Netflix Earnings Preview: 5 Things to Watch
RELATED:Analyst’s Questions for Netflix Go to 11
Netflix will report its second-quarter earnings Wednesday (July 15), following an incredible run-up in its stock price this year that has seen the per-share price more than double from $341.61 on Dec. 31, 2014, to $702.60 on July 14.
Netflix now ranks as the best performing stock on the S&P 500 for the first half of this year, per the Wall Street Journal.
The company’s seven-for-one stock split, which will take effect Wednesday before the Q2 earnings report, could further boost prices by making it more affordable to additional investors, and most analysts have been raising their price targets with generally positive reports. But, as highlighted by the WSJ in an article titled “Hot Netflix Not Ready for Its Close-Up,” many contrarians noted that free cash flow by non-GAAP measures has been negative over the last three quarters.
Both bulls and bears, however, agree on five key factors that will weigh heavily on the stock’s performance following the Q2 earnings report.
The street consensus for the Q2 report is revenue of about $1.65 billion, higher than the $1.47 billion management has promised, and earnings per share of about $0.31. (Or $0.04, if Netflix reports it in terms of the stock split.) Management has forecast $0.26 earnings per share.
The big metric though will be subscriber counts. The 2nd quarter has traditionally been a slower one for Netflix, and management is predicting about 2.5 million net additional subs, fewer than the 4.88 million adds reported in Q1 of 2015.
The saturation of the U.S. market, where the company hopes to hit nearly 41 million paid members in the Q2 report, means that its aggressive international expansion will be closely watched. Netflix is predicting it will have 21.50 million paid members with 1.9 million net ads in Q2 outside the U.S. That marks significant growth over a year earlier in Q2 of 2014 when it had about 12.9 million paid members. But international net adds will drop from the 2.28 million seen in Q1 of 2015.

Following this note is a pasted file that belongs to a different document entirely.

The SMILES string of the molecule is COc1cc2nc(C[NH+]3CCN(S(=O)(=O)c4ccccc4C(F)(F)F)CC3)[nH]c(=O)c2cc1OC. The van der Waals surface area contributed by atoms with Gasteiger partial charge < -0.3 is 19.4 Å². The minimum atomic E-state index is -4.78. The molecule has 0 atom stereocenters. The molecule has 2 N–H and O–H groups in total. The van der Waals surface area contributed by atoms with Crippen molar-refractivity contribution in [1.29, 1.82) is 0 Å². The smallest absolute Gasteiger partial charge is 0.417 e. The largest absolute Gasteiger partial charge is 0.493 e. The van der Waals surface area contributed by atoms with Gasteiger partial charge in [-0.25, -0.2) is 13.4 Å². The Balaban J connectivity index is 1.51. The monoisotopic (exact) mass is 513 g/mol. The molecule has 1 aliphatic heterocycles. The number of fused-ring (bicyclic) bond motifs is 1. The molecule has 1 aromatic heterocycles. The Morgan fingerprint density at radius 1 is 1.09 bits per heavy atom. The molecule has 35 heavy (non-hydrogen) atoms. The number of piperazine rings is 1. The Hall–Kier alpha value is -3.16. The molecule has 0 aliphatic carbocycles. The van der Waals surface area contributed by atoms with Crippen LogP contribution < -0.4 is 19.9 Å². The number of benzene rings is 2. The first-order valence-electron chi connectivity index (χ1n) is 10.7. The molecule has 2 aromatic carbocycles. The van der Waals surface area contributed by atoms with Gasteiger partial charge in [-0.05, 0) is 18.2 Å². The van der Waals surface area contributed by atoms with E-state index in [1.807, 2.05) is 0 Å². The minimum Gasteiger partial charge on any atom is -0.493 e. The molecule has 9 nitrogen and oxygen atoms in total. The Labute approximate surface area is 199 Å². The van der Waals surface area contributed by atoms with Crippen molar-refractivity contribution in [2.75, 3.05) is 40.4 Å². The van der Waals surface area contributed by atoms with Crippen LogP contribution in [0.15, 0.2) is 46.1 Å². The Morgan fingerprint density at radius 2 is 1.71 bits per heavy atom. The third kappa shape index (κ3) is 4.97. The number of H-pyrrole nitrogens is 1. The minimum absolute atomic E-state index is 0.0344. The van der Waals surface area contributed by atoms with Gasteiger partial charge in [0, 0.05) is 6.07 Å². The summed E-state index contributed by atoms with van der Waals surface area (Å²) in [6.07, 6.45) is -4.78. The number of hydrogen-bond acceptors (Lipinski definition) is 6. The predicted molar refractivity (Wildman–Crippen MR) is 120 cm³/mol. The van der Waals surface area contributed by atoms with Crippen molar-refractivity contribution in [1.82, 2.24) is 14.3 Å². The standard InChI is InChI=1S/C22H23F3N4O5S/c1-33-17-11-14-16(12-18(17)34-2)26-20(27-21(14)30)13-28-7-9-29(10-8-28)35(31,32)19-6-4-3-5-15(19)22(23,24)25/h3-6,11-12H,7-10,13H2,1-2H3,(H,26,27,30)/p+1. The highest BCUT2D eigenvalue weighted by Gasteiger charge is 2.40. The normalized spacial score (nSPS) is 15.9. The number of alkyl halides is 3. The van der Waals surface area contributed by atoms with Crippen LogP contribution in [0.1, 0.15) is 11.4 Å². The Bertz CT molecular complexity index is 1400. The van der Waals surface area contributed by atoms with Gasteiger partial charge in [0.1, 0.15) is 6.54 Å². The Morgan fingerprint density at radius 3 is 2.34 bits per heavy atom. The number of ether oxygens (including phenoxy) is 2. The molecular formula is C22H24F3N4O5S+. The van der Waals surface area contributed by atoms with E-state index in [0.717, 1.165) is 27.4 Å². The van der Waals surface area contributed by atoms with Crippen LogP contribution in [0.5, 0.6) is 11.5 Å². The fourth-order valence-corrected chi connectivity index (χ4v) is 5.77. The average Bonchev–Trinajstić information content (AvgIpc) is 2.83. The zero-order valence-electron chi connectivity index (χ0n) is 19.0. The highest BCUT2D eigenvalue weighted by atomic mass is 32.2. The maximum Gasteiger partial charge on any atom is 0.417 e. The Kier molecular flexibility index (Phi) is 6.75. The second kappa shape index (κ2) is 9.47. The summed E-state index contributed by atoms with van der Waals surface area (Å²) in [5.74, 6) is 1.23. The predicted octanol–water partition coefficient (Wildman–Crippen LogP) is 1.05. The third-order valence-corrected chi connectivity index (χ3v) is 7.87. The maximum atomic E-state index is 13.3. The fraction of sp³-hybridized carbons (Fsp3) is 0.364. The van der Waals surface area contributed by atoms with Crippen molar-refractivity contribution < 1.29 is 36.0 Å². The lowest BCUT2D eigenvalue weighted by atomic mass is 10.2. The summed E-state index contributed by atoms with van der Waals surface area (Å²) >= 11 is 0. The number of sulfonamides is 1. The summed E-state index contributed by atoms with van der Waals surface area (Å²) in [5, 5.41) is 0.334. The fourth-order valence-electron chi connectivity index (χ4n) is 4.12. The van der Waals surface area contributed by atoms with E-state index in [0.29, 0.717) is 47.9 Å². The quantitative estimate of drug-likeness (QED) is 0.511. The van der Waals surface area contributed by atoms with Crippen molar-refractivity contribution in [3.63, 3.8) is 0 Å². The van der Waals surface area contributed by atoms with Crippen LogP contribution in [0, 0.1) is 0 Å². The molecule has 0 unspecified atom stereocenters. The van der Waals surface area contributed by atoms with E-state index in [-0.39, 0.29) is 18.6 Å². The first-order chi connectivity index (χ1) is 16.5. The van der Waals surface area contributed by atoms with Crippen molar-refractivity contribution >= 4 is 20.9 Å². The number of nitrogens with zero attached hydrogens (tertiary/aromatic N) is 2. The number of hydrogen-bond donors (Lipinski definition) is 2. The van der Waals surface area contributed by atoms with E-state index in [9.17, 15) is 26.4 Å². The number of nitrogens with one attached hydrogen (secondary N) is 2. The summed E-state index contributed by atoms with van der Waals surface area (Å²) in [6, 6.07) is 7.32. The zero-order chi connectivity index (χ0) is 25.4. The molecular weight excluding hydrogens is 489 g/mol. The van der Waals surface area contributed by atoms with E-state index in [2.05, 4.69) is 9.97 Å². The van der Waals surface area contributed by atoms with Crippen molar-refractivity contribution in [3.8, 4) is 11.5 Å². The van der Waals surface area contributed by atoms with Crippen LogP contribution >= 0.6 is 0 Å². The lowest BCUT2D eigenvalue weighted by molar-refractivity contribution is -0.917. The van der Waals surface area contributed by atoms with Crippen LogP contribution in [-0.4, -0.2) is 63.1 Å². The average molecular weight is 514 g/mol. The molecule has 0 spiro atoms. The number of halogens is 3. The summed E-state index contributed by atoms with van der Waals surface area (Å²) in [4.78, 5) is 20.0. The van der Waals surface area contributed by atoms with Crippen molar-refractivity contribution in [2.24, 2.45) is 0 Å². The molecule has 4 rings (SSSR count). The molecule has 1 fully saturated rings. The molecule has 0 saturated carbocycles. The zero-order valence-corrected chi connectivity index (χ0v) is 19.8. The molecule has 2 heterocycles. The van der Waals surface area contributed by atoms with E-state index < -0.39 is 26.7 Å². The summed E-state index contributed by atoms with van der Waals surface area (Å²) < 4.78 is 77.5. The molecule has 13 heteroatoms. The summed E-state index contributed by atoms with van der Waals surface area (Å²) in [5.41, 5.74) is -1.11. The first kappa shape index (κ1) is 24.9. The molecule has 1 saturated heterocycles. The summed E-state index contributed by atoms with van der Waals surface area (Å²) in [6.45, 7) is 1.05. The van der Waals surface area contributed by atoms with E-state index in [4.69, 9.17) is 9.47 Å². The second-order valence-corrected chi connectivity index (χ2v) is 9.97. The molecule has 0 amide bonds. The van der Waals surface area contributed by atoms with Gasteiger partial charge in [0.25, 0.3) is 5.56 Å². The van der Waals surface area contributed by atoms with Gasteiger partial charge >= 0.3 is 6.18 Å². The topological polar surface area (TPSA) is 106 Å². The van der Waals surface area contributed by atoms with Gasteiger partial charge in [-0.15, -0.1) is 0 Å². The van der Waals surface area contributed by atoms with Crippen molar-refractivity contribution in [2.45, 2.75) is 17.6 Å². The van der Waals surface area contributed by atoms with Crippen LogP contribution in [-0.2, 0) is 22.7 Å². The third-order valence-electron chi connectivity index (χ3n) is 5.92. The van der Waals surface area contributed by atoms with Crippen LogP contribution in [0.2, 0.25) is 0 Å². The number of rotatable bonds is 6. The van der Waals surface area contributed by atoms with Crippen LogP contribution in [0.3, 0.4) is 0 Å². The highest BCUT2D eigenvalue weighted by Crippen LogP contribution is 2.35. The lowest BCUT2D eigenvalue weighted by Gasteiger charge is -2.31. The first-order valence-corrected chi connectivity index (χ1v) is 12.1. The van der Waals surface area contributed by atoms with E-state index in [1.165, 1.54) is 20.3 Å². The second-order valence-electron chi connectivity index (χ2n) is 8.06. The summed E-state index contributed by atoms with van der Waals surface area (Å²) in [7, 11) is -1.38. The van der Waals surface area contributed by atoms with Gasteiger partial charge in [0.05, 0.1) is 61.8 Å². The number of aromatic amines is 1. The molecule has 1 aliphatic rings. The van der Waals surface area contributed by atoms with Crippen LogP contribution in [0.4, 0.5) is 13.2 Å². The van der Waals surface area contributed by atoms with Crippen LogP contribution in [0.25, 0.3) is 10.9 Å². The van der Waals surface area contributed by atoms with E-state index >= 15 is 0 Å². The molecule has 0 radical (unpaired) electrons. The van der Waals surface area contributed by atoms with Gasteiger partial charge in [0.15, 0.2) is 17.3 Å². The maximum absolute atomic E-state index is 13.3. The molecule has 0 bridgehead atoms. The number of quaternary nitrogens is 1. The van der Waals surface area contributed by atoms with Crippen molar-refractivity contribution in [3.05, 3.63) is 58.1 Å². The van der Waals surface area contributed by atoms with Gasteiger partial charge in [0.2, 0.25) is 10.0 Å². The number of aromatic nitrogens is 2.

Rapid international expansion has however cut into profits, producing negative free cash flow and significantly reducing operating income.
The most bearish argument against Netflix has long been rising programming costs. Proponents of that view haven't slowed the company’s rapidly rising stock price. But those costs remain a major question mark, particularly as Netflix buys more international rights and ramps up its original programming.
At the end of the first quarter, streaming content obligations hit $9.8 billion, up from $7.1 billion at the end of Q1 in 2014. The company points out that this increase of 31% is in line with the growth in streaming revenue, which grew by 31% year over year from Q1 2014 to Q1 2015.
Much of Netflix’s success with investors has been based on the idea that consumers will give up multichannel TV subscriptions for its OTT service.
So far, traditional pay TV subscriber loses have been miniscule — around 0.1 to 0.3% in the last two years. In fact, management has long maintained that the two offerings are complementary, and it continues to work to expand the availability of the Netflix offering on traditional pay TV operators like Dish and Atlantic Broadband.
Worries about a stagnant multichannel TV business have, however, encouraged many programmers to launch their own OTT subscription offerings and convinced some operators like Dish and Comcast to launch their own bouquets of streaming services.
Those offerings, which have only been in the market a short time, are unlikely to have much of an impact in the second quarter. But competitors like Amazon and Hulu continue to invest heavily in new programming and in the longer term, the trend towards wider usage of OTT services could actually produce some challenges for Netflix.
Whether and when Netflix will raise prices has been a longstanding question . Management has insisted it is comfortable with current pricing. But the company’s success after its last increases indicates that it may still have more headroom in raising subscription costs or carving out new tiers.
Read more at broadcastingcable.com.
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